I’ve noticed that this EMI box also includes the gratuitously titled singles collection Past Masters, but I’m not even going to play it. How could a song called “Rain” not be boring? I feel like I’ve already heard enough. These are nice little albums, but I can’t imagine anyone actually shelling out $260 to buy these discs. There’s just too much great free music on the Internet, you know? You might find the instructional, third-person perspective of “Sie Leibt Dich” charming and snappy (particularly if you’re trying to learn German the hard way), but first check out “myspace.org,” a popular website with a forward-thinking musical flavor. That, my rockers, is the future. That, and videogames.
I think this is one of the smartest reviews I’ve ever read. I’m trying to think of others that I’ve particularly liked. Well, Alan Taylor on Sean Wilentz was pretty good. Share your favorite reviews in the comments, if you don’t mind.
One of the difficulties of counterinsurgencies is that sometimes its necessary *not* to do what’s most effective in a strict military sense. This is particularly true if following standard operating procedure is likely to cause civilian casualties. But it’s often difficult for military commanders, who are, after all, trained to attack the enemy. Last week, the Taliban hijacked two fuel tankers, only to be spotted as they were trying to escape:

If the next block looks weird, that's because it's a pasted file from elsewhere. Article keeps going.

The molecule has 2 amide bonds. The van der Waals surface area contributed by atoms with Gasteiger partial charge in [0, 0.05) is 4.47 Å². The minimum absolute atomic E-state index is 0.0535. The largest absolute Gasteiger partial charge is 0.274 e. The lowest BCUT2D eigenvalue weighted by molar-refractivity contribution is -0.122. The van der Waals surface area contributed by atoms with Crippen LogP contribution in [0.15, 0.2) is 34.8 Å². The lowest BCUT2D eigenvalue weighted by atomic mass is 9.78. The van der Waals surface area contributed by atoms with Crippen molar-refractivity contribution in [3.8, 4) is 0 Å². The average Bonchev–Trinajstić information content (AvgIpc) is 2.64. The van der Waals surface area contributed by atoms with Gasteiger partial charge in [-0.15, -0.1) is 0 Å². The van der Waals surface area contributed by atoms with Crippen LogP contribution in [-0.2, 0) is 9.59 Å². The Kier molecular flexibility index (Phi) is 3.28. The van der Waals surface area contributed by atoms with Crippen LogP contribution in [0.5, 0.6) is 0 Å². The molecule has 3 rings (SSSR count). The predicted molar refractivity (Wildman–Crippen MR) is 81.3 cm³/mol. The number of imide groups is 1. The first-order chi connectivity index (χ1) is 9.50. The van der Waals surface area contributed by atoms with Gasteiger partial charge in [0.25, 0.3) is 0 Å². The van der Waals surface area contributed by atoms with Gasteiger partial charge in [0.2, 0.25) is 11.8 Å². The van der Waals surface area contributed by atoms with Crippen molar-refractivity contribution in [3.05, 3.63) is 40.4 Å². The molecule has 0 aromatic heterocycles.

According to the German officers, the incident began Thursday evening when insurgents hijacked the two trucks on the main highway connecting Kunduz to the Tajikistan border. [A] B-1B bomber, which was flying in the area in support of a different mission, spotted the vehicles several hours later after they had become bogged down while trying to cross the river, 13 miles south of Kunduz, the provincial capital. The German commander declared the scenario an imminent threat and requested air support.